The Black Cat - Abnormal Madness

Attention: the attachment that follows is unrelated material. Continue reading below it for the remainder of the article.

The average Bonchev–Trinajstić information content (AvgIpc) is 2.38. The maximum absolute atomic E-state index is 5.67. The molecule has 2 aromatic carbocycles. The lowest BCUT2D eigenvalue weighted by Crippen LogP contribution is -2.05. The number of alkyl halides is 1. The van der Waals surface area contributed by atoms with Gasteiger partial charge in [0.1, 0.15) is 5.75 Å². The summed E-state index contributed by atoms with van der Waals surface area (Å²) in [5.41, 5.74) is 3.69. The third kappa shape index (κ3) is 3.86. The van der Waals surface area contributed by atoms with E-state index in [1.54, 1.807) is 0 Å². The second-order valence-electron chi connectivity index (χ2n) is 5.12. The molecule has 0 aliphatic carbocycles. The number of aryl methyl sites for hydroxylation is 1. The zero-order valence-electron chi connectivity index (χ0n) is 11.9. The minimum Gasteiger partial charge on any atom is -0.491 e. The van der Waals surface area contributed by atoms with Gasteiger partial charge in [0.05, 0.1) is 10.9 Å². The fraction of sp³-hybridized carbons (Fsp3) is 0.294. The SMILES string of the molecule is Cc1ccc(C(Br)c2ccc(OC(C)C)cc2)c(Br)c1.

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The Black Cat - Abnormal Madness It seems that almost every Edgar Allen Poe story ever written has a much deeper and darker meaning hidden inside its lines. Many of these pieces are demented enough even if the reader does not read "between the lines." "The Black Cat" is an example of this kind of story. In this morbid look into the narrator's mind, the reader follows the narrator as he does many disturbing things in his household. This story, like many of Poe's other pieces, is a venture into abnormal psychology where the narrator is completely insane, not only because of the horrible things he does to his cat and his wife, but because of his state of mind that he shows the reader throughout the story. At the beginning of the story, the narrator makes the writing out to be "plainly, succinctly, and without comment, a series of mere household events" (p. 1495). As the story progresses, the reader finds out that this is > clearly not at all the case. The events within the text of this account are unmistakably the ramblings of a madman who cannot seem to control his actions and keeps drifting deeper and deeper into insanity. In the first paragraph of the story, the narrator begins to defend himself by saying that he is not mad. This definitely seems like he is trying to reassure himself more than the reader of his state of mind. This seems to be Poe's way of gradually easing into showing the reader that this story is, in fact, an exploration into the abnormal psychology of the human mind. The narrator says that from his childhood, he has been considered a very docile person. He also mentions in the first part of the story that his "My tenderness of heart was even so conspicuous as to make me the jest of my companions" (p. 1495). At the point in the story when he says all this, it seems fairly feasible. However, as the reader goes on to read, the rest of the story, they find out that this is not the narrator's present demeanor in the least. Just from seeing what is obvious about the narrator and not even reading deeper into his mindset, the reader can gather that the man is probably not a reliable source for correct information.

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